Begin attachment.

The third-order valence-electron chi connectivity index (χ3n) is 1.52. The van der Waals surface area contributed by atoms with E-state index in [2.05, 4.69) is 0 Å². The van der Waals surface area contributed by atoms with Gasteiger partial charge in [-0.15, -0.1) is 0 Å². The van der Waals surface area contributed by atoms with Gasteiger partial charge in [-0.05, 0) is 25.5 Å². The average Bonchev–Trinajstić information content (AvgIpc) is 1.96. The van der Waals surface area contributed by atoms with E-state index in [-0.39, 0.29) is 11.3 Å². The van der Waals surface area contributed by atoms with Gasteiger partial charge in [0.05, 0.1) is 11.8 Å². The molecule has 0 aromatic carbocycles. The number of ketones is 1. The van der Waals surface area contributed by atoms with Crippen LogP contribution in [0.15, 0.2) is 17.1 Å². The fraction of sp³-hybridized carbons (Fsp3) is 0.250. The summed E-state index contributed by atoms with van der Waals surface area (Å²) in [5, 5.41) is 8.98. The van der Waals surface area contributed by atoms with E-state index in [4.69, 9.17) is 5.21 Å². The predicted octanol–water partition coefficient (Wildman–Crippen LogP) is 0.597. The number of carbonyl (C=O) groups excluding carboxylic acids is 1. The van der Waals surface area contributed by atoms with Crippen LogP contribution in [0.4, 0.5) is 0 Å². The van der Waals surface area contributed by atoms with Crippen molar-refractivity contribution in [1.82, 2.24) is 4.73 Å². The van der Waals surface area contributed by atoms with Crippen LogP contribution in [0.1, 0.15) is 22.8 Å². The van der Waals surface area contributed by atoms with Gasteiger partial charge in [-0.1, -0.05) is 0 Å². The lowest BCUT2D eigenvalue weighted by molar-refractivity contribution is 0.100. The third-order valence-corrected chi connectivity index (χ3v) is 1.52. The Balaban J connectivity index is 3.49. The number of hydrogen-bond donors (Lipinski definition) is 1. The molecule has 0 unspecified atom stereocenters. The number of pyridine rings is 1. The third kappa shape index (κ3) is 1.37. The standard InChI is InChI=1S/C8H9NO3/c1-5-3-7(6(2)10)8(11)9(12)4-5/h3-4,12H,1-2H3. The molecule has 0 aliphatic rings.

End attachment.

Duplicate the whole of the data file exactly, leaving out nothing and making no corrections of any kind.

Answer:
The third-order valence-electron chi connectivity index (χ3n) is 1.52. The van der Waals surface area contributed by atoms with E-state index in [2.05, 4.69) is 0 Å². The van der Waals surface area contributed by atoms with Gasteiger partial charge in [-0.15, -0.1) is 0 Å². The van der Waals surface area contributed by atoms with Gasteiger partial charge in [-0.05, 0) is 25.5 Å². The average Bonchev–Trinajstić information content (AvgIpc) is 1.96. The van der Waals surface area contributed by atoms with E-state index in [-0.39, 0.29) is 11.3 Å². The van der Waals surface area contributed by atoms with Gasteiger partial charge in [0.05, 0.1) is 11.8 Å². The molecule has 0 aromatic carbocycles. The number of ketones is 1. The van der Waals surface area contributed by atoms with Crippen LogP contribution in [0.15, 0.2) is 17.1 Å². The fraction of sp³-hybridized carbons (Fsp3) is 0.250. The summed E-state index contributed by atoms with van der Waals surface area (Å²) in [5, 5.41) is 8.98. The van der Waals surface area contributed by atoms with E-state index in [4.69, 9.17) is 5.21 Å². The predicted octanol–water partition coefficient (Wildman–Crippen LogP) is 0.597. The number of carbonyl (C=O) groups excluding carboxylic acids is 1. The van der Waals surface area contributed by atoms with Crippen LogP contribution in [0.4, 0.5) is 0 Å². The van der Waals surface area contributed by atoms with Crippen molar-refractivity contribution in [1.82, 2.24) is 4.73 Å². The van der Waals surface area contributed by atoms with Crippen LogP contribution in [0.1, 0.15) is 22.8 Å². The van der Waals surface area contributed by atoms with Gasteiger partial charge in [-0.1, -0.05) is 0 Å². The lowest BCUT2D eigenvalue weighted by molar-refractivity contribution is 0.100. The third-order valence-corrected chi connectivity index (χ3v) is 1.52. The Balaban J connectivity index is 3.49. The number of hydrogen-bond donors (Lipinski definition) is 1. The molecule has 0 unspecified atom stereocenters. The number of pyridine rings is 1. The third kappa shape index (κ3) is 1.37. The standard InChI is InChI=1S/C8H9NO3/c1-5-3-7(6(2)10)8(11)9(12)4-5/h3-4,12H,1-2H3. The molecule has 0 aliphatic rings.